Whole berries survive crush - break them?

Discussion in 'Wine Making from Grapes' started by Ajmassa, Dec 13, 2019.

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  1. Dec 13, 2019 #1

    Ajmassa

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    Decided to create a new topic so as to not hijack @stickman ‘s ‘2019 Cab’ thread.

    This peaked my curiosity during my 2018 cab after seeing so many berries remain whole after crush. And I wasn’t sure if:

    a. the juice inside even ferments-but I assumed it does.
    b. If those whole berries really made a difference
    c. if there was a difference, how to even break them?

    I actually recorded a video during a punch down a while back. No real reason. Just wanted to document it. Finally have a use for it! Lol
    This is a standard vigorous punchdown for me. In the video I’m kinda thinking out loud so you’ll see my thought process regarding the whole berries. Should I be doing something different to break those berries??


     
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  2. Dec 13, 2019 #2

    NorCal

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    I've tasted unopened whole berries that have survived fermentation and they were sweet. I assume the sugar is pressed out of them during the press process and any sugar that goes into the wine eventually ferments dry, but I suppose it could remain an insignificant amount of RS in the wine.
     
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  3. Dec 13, 2019 #3

    stickman

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    I've found that most of the berries will ferment internally, but sometimes there are some that don't. My vat or Brutes can be drained, so stubborn berries can be crushed at the bottom with the punch down tool if desired.
     
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  4. Dec 13, 2019 #4

    Ajmassa

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    Interesting to know they can even possibly remain unfermented in there until broken or pressed. So do you do anything extra to break them if a higher amount of small berries make it through? Or just let it go and anticipate the pressing to take care of it?

    Aside from the sugars i was thinking in terms of the skins. And color retention happens from the inside of the skin correct? So whole berries in the ferment wouldn’t give any color.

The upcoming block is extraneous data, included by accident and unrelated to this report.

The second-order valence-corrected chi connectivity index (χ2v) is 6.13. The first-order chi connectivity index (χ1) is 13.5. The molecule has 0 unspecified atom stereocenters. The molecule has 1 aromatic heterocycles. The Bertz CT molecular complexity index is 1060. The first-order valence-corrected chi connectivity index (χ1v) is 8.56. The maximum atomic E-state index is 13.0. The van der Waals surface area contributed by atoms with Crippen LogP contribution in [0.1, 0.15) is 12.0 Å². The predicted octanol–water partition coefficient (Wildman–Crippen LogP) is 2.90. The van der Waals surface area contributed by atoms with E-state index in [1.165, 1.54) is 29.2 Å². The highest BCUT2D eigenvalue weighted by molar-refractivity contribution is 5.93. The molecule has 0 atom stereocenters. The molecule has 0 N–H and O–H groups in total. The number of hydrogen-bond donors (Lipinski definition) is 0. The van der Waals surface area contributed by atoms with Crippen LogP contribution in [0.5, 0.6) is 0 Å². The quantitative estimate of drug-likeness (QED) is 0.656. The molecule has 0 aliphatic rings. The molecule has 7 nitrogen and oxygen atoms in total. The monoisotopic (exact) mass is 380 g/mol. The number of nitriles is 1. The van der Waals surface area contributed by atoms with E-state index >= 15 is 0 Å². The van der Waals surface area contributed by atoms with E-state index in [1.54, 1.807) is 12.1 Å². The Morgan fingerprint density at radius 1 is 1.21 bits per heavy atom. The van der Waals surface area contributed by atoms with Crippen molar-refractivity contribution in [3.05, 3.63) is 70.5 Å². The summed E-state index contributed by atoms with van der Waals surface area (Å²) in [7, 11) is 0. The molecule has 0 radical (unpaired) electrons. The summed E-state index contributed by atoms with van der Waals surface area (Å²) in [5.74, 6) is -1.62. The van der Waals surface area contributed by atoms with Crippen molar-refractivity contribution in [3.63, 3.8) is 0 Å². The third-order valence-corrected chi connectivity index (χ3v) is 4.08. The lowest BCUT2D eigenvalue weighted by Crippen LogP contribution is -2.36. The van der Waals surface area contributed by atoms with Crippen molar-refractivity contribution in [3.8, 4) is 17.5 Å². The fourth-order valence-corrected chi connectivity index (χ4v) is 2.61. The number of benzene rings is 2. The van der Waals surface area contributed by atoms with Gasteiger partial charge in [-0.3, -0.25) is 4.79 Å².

5. Dec 13, 2019 #5

    Ajmassa

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    So no ‘sledgehammering’ of the punchdown tool is necessary then?? Lol

    I haven’t ever done this, but thinking as each lug goes through the crusher that little extra round of mashing could be beneficial before dumping into the fermenter.
     
  6. Dec 14, 2019 #6

    NorCal

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    I set my rubber rollers on my destemmeer / crusher on the loosest setting, hoping to get some whole berry or berries that aren't completely smashed open. My desire is to extend fermentation as long as I can (more than the usual is 5-7 days) and if it takes longer to ferment because the sugar is not as accessible to the yeast, so be it. In the end, the % of grapes that make it all the way through and remain unfermented is quite small.

    I know the color in the wine it comes from the pigment in the skins. You could be right on it coming from the inside of the grape, due to a protective coating on the grape skin. If you took a bunch of grapes and put them in a bowl of sugar and water for a while, I don't think it would leave behind any red color. If you did the same with that bunch of grapes that were opened up, you would have red water.
     
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  7. Dec 14, 2019 #7

    CDrew

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    What about the whole cluster fermentation idea? This has been huge the last few years among premium makers. I read the yeast even gets into the grape anyway. A very interesting thought that it softens the tannin of the wine.
     
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  8. Dec 14, 2019 #8

    BI81

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    The uncrushed berries go through a “semi-carbonic maceration”. Inside the grape intercellular fermentation is occurring as they attempt to respire and in the absence of yeast they’re using their own enzymes to break down sugar. During the process you aren’t extracting much tannin or color and the uncrushed grapes don’t ferment to dry. This is similar to the process used in Beaujolais Nouveau, only they’re in the opposite proportion, typically they crush 20% of the clusters or let the weight of the grapes crush and allow juice to begin fermentation which produces CO2 in a sealed tank that prevents oxygen from impacting the fermentation. They press at dry and end up with approx 6-7 Brix remaining from the berries that are then crushed at press, which they allow to continue to ferment to dry. The result is a fruitier, lighter, less tannic wine that is made to drink early. In your case the proportion of uncrushed berries is significantly less so I’d imagine you are still extracting a fair amount of tannin and color from the crushed berries, while maintaining some of the fruitier characters of the uncrushed berries. Sounds like a win win to me!!
     
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  9. Dec 14, 2019 #9

    bshef

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    I did a triple run with some Cab Franc. After the first run I had a few uncrushed berries, still some after the second run but nothing but skins and seeds at the end. I also squeezed the berries as I went along. Any discussion of the triple run is for another thread. By the way, it worked like a dream.
     

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